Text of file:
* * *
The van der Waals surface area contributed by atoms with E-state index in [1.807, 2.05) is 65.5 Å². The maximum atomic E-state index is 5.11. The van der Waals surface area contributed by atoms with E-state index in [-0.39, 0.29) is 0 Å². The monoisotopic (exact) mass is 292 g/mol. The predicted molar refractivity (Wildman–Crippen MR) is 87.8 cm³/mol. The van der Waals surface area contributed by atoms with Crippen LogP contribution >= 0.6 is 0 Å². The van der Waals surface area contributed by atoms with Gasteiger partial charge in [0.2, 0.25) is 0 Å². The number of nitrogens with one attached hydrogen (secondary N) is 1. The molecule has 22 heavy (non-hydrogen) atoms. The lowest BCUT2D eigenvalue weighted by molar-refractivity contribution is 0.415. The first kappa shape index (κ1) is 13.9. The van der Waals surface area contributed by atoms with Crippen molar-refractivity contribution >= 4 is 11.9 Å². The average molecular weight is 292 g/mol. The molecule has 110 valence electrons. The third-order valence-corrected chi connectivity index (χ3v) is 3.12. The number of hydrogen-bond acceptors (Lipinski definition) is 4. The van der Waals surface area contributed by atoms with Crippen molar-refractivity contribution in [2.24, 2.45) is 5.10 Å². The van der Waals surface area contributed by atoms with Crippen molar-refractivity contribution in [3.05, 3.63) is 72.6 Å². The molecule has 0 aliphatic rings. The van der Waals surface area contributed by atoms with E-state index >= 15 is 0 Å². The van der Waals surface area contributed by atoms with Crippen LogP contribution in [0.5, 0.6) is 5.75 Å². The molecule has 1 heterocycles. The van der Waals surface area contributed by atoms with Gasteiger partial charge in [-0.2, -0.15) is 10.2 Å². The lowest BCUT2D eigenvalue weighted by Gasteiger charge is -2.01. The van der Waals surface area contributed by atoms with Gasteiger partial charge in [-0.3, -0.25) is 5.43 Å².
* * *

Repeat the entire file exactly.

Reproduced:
The van der Waals surface area contributed by atoms with E-state index in [1.807, 2.05) is 65.5 Å². The maximum atomic E-state index is 5.11. The van der Waals surface area contributed by atoms with E-state index in [-0.39, 0.29) is 0 Å². The monoisotopic (exact) mass is 292 g/mol. The predicted molar refractivity (Wildman–Crippen MR) is 87.8 cm³/mol. The van der Waals surface area contributed by atoms with Crippen LogP contribution >= 0.6 is 0 Å². The van der Waals surface area contributed by atoms with Gasteiger partial charge in [0.2, 0.25) is 0 Å². The number of nitrogens with one attached hydrogen (secondary N) is 1. The molecule has 22 heavy (non-hydrogen) atoms. The lowest BCUT2D eigenvalue weighted by molar-refractivity contribution is 0.415. The first kappa shape index (κ1) is 13.9. The van der Waals surface area contributed by atoms with Crippen molar-refractivity contribution >= 4 is 11.9 Å². The average molecular weight is 292 g/mol. The molecule has 110 valence electrons. The third-order valence-corrected chi connectivity index (χ3v) is 3.12. The number of hydrogen-bond acceptors (Lipinski definition) is 4. The van der Waals surface area contributed by atoms with Crippen molar-refractivity contribution in [2.24, 2.45) is 5.10 Å². The van der Waals surface area contributed by atoms with Crippen molar-refractivity contribution in [3.05, 3.63) is 72.6 Å². The molecule has 0 aliphatic rings. The van der Waals surface area contributed by atoms with E-state index >= 15 is 0 Å². The van der Waals surface area contributed by atoms with Crippen LogP contribution in [0.5, 0.6) is 5.75 Å². The molecule has 1 heterocycles. The van der Waals surface area contributed by atoms with Gasteiger partial charge in [-0.2, -0.15) is 10.2 Å². The lowest BCUT2D eigenvalue weighted by Gasteiger charge is -2.01. The van der Waals surface area contributed by atoms with Gasteiger partial charge in [-0.3, -0.25) is 5.43 Å².